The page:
Developing Advanced Collision Warning Countermeasures
printed in the Summer Issue of the Intelligent Vehicle Quarterly)
By now, Ron Hochnadel is a familiar presence at conferences and committee meetings addressing active safety systems. He has discussed his concept for enhanced collision countermeasures using a Look Ahead Detection (LAD) system with many researchers and automotive product developers, and the concept was presented at the recent ITS America annual meeting. Hochnadel's company, INTRASS, was formed several years ago to explore LAD systems; he now sees sufficient promise such that he has relinquished his "day job" to pursue this initiative full time.
As Hochnadel puts it, INTRASS is in the business of rear-end accident collision warning, with the LAD system improving traffic safety by reducing the number and severity of rear-end collisions, including the severity of 'mega' accidents due to low visibility in fog, snow and storms due to sand.
LAD is simple in concept -- it acts as a longitudinal collision avoidance system created by forming a linear network of vehicles in a lane and passing deceleration information back along this network. The information is processed in each vehicle and where warranted, warnings are made. In today's traffic, even with a collision warning system, if a vehicle three cars ahead brakes hard to avoid hitting that stray dog, you (and your warning device) won't know about it until the vehicle directly ahead of you brakes, possibly creating an unavoidable accident -- the LAD concept would provide information on that first braking incident directly to the collision countermeasures system in your vehicle, providing more response time.
Present radar based headway detection systems are designed to eliminate approximately 50% of rear end collisions. Hochnadel
refers to these systems as "first-generation collision avoidance systems." "LAD systems are designed to complement these headway detection systems by looking farther ahead in traffic," he says. "My goal is to eliminate an additional 10% to 20% of all rear end collisions."
The INTRASS LAD system is designed to be effective for all types of vehicles on all types of roadways. As the LAD technology provides information about vehicles ahead of the immediately leading vehicle, the accumulated human reaction time is eliminated in the accident equation. Hochnadel says this is an innovation which is capable of eliminating rear-end collisions which today cannot be prevented by any existing technology or combination of available technologies. "The key is the timing of availability of braking information from the front of the line," he notes. "With LAD technology this information is available almost 'instantly'. Without LAD technology it is available only after a delay of about a half of a second for each vehicle through which it must pass."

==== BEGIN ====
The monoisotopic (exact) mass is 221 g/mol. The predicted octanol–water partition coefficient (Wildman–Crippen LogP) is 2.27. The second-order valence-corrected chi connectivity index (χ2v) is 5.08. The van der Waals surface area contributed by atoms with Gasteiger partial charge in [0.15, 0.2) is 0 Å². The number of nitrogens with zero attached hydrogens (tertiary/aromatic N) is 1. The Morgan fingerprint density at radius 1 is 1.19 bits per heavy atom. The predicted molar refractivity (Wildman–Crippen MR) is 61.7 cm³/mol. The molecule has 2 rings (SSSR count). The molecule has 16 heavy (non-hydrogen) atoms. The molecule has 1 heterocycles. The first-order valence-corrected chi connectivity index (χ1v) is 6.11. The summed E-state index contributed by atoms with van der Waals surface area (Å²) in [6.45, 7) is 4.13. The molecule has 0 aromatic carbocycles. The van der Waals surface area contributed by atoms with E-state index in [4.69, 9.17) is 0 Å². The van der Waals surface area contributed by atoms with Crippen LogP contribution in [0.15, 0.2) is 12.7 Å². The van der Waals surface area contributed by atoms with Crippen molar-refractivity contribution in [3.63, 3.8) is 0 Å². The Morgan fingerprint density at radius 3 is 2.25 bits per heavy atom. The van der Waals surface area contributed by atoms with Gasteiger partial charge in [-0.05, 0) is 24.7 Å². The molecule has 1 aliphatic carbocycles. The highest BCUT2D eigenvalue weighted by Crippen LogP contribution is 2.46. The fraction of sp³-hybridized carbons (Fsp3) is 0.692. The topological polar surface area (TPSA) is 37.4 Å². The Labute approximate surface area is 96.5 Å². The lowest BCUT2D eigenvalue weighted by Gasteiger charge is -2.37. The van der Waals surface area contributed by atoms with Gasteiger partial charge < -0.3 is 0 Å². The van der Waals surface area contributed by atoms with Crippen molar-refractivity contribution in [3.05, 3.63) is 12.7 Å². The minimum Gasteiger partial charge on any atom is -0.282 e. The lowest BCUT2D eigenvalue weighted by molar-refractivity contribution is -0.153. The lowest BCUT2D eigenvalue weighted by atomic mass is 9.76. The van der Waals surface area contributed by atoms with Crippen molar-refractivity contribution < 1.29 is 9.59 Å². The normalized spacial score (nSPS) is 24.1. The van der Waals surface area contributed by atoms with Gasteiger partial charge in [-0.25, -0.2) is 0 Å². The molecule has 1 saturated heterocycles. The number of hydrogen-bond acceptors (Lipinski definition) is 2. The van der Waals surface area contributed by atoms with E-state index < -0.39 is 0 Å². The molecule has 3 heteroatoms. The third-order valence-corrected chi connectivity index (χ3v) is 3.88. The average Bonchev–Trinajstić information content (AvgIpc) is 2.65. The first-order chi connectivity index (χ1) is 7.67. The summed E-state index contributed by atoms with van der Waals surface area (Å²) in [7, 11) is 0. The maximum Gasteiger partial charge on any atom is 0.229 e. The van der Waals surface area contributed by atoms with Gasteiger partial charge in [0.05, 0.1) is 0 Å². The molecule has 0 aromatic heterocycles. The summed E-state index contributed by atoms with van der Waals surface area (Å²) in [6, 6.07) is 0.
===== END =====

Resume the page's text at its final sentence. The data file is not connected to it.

Hochnadel readily notes that application of the product requires universal implementation -- the components must be present on many vehicles, ideally all vehicles on the road. He expects that regulation is probably required. A key question is what 'penetration' is required for payback or in other words, what 'penetration' into the vehicle population is required to produce measurable benefits? Hochnadel is studying this issue and plans to publish a paper with his results.
How to get there from here? The best implementation option for LAD technology, according to Hochnadel, is integration with existing Headway Detection and Cruise Control systems, followed by evolution of these systems into a combined LAD/Adaptive Intelligent Cruise Control system with industry standards. "My plan is that Intrass will be the keeper of LAD standards and that the technology will be licensed to the many vendors of Headway Detection and AICC technology as well as to the providers of these systems to OEM vehicle manufacturing companies," he says.
From a technical perspective, some of the primary issues include the communications between mobile units, the hardware and software for the units, and the displays. Vehicle to vehicle network issues in particular need to be researched, particularly the challenge of identification of the nearest front neighbor. Hochnadel envisions that all LAD units will share a single frequency, possibly with other services, with signal collisions being resolved by an Ethernet-type of collision rebroadcast concept. In this scheme, if there is a packet collision, it is OK; the information will be discarded since there will be another transmission almost immediately. He also expects that some existing transponder technology may be utilized.
In operation on the road, as soon as a nearest front neighbor is identified, the concept calls for a unique node identifier to be created, with a model of the network and surrounding environment built and maintained by each vehicle.
INTRASS proposes a 'stoplight' display for the human interface. This familiar format makes the concept easy for the driving public to understand and accept. A green lamp would indicate a linking to the electronic chain and subsequent reception of a data signal. A yellow lamp would indicate a strong braking action in the chain occurring somewhere ahead of a followed vehicle and a red lamp would indicate braking by the immediately followed vehicle. Only one lamp would be illuminated at a time.
Hochnadel expects that LAD systems will most likely be part of the second phase of the Intelligent Vehicle Initiative and will show up in a year or so in tests on selected toll or limited access roads, where the vehicle population can be controlled so 'penetration' can be maximized. During the summer, Hochnadel will be working to assemble a LAD consortium, which he hopes to have in place prior to the ITS World Congress in Toronto this November.
(For more information, contact Ron Hochnadel at email@example.com
or visit the INTRASS web site at www.intrass.com).